• What is DDS?

    If you are involved in a Social Security Disability Insurance (SSDI) claim, or considering filing for SSD, you may have come across the acronym DDS. What does DDS stand for? How will DDS impact your disability claim? And what do you need to know about DDS to give yourself the best chance of success?

    Understanding the DDS

    DDS stands for Disability Determination Services. Each state has an agency that evaluates whether someone making a disability claim is disabled.

    This agency works for the state, but is funded by the Federal Government and follows rules set by the Federal Government. Most states’ agencies are called DDS, though some states alter the name such as Disability Determination Bureau, or Division of Disability Determination.

    Like most states, Texas’ agency is called Disability Determination Services.

    The DDS is different than the local Social Security field office. The field office is local, and where disability claims are initially filed. This office verifies the non-medical requirements for receiving SSDI. The DDS evaluates the medical portions of the disability claim.

    The DDS in Texas

    Texas’ DDS offices are located in Austin:

    6101 E Oltorf St, Austin, TX 78741

    In Texas, the DDS is a division of the state’s Health and Human Services. However, the DDS was moved to this organization from the Department of Assistive and Rehabilitative Services  as part of an organization restructure in 2016.

    The DDS and You

    The DDS plays a significant role in whether or not your disability claim is approved. So it’s valuable to understand how they gather their information. The DDS prefers to get their information in this order:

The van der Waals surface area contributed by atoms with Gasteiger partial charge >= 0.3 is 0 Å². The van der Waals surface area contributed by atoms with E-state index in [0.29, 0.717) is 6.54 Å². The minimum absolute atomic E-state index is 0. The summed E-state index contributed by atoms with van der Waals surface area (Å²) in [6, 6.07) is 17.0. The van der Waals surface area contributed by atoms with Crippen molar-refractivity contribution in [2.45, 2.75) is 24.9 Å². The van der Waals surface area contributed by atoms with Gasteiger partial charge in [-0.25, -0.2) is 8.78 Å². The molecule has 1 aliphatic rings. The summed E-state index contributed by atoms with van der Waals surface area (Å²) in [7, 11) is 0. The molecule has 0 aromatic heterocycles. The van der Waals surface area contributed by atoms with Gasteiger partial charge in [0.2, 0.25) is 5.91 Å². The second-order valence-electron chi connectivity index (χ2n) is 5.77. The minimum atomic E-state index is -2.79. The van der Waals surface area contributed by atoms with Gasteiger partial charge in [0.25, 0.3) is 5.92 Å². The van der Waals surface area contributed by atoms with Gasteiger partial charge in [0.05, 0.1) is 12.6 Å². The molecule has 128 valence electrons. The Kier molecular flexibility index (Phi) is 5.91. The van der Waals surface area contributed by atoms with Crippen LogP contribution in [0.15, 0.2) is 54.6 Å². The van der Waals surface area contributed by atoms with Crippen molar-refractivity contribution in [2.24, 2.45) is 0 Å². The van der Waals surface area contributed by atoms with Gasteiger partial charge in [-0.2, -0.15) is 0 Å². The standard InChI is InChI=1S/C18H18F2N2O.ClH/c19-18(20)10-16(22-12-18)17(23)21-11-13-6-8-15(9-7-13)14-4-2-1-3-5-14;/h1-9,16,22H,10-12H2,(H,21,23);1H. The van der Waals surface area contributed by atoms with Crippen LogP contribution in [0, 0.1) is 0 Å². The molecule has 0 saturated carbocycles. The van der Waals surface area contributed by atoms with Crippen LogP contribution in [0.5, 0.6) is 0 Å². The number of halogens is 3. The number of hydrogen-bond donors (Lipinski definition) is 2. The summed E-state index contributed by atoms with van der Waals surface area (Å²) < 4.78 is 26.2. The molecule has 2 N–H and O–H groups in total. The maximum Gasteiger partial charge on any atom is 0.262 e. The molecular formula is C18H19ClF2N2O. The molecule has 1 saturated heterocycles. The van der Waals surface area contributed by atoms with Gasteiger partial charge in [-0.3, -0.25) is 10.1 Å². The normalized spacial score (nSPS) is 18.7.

1. Your own medical records. They want to use your records from your doctors. If that information is not available, or doesn’t answer all their questions, then they will move on for additional information.
    2. A medical examination from your doctor.
    3. A medical examination from an independent doctor.

    Based on this information, the DDS has a 95.5% accuracy rate. That means one in every twenty-two denials is inaccurate. If you believe you are part of this group, you will want to appeal your denial.

    Questions About DDS?

    If you are looking to better understand the DDS’ process or appeal one of their decisions, the best thing you can do is consult with a Social Security disability lawyer. The Packard Law Firm is committed to helping individuals make the best decisions about Disability for them and their families. Reach out to us today.

  • What is SSI?

    Depending on a variety of factors, there are multiple government programs that you may be eligible for if you are disabled, blind, or elderly. Each program has different criteria to qualify. One common program is called SSI.

    SSI stands for Supplemental Security Income and it can also be known as Title XVI. One big difference between this program and other programs is that you do not need to have worked in the past to qualify for SSI. However, there are strict financial rules.

    In order to be financially eligible for this program, your monthly income must be under a certain limit, as well as your assets/resources. These rules are set up by the Social Security Administration. In most states, if you qualify for SSI, you also qualify for Medicaid. Many people with SSI receive food assistance. The SSI program is intended for those with very low income and assets/resources.

    For individuals that qualify for multiple programs including SSI, it is most likely that the programs you applied for will combine into one big concurrent case so that your attorney can discuss all of the programs within one single hearing.

    Because the strict financial rules are so personal and change every year, it is best to discuss it with a disability lawyer. This way, your finances can be screened properly and customized to your situation. Contact a Social Security disability lawyer today.

  • What is SSDI?